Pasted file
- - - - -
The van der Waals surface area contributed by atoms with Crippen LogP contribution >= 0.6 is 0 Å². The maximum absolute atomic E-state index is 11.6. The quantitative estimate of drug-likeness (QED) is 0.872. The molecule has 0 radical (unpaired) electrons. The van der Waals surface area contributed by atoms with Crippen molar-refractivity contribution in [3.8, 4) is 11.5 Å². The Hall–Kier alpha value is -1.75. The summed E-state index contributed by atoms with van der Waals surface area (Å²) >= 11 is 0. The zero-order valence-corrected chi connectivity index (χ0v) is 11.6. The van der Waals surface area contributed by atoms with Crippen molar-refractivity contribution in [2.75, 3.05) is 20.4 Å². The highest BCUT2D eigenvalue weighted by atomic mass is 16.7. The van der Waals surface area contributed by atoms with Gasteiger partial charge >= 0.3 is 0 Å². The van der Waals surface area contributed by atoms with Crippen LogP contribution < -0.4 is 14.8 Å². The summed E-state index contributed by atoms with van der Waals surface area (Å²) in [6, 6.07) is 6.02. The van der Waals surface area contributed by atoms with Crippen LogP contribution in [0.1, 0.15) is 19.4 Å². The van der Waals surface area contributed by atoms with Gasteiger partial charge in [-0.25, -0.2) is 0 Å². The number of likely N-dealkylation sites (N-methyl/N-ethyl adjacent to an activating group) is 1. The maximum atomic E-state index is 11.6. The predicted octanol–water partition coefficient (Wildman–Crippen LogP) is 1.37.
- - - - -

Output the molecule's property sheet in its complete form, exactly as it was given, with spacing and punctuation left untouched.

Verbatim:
The van der Waals surface area contributed by atoms with Crippen LogP contribution >= 0.6 is 0 Å². The maximum absolute atomic E-state index is 11.6. The quantitative estimate of drug-likeness (QED) is 0.872. The molecule has 0 radical (unpaired) electrons. The van der Waals surface area contributed by atoms with Crippen molar-refractivity contribution in [3.8, 4) is 11.5 Å². The Hall–Kier alpha value is -1.75. The summed E-state index contributed by atoms with van der Waals surface area (Å²) >= 11 is 0. The zero-order valence-corrected chi connectivity index (χ0v) is 11.6. The van der Waals surface area contributed by atoms with Crippen molar-refractivity contribution in [2.75, 3.05) is 20.4 Å². The highest BCUT2D eigenvalue weighted by atomic mass is 16.7. The van der Waals surface area contributed by atoms with Gasteiger partial charge >= 0.3 is 0 Å². The van der Waals surface area contributed by atoms with Crippen LogP contribution < -0.4 is 14.8 Å². The summed E-state index contributed by atoms with van der Waals surface area (Å²) in [6, 6.07) is 6.02. The van der Waals surface area contributed by atoms with Crippen LogP contribution in [0.1, 0.15) is 19.4 Å². The van der Waals surface area contributed by atoms with Gasteiger partial charge in [-0.25, -0.2) is 0 Å². The number of likely N-dealkylation sites (N-methyl/N-ethyl adjacent to an activating group) is 1. The maximum atomic E-state index is 11.6. The predicted octanol–water partition coefficient (Wildman–Crippen LogP) is 1.37.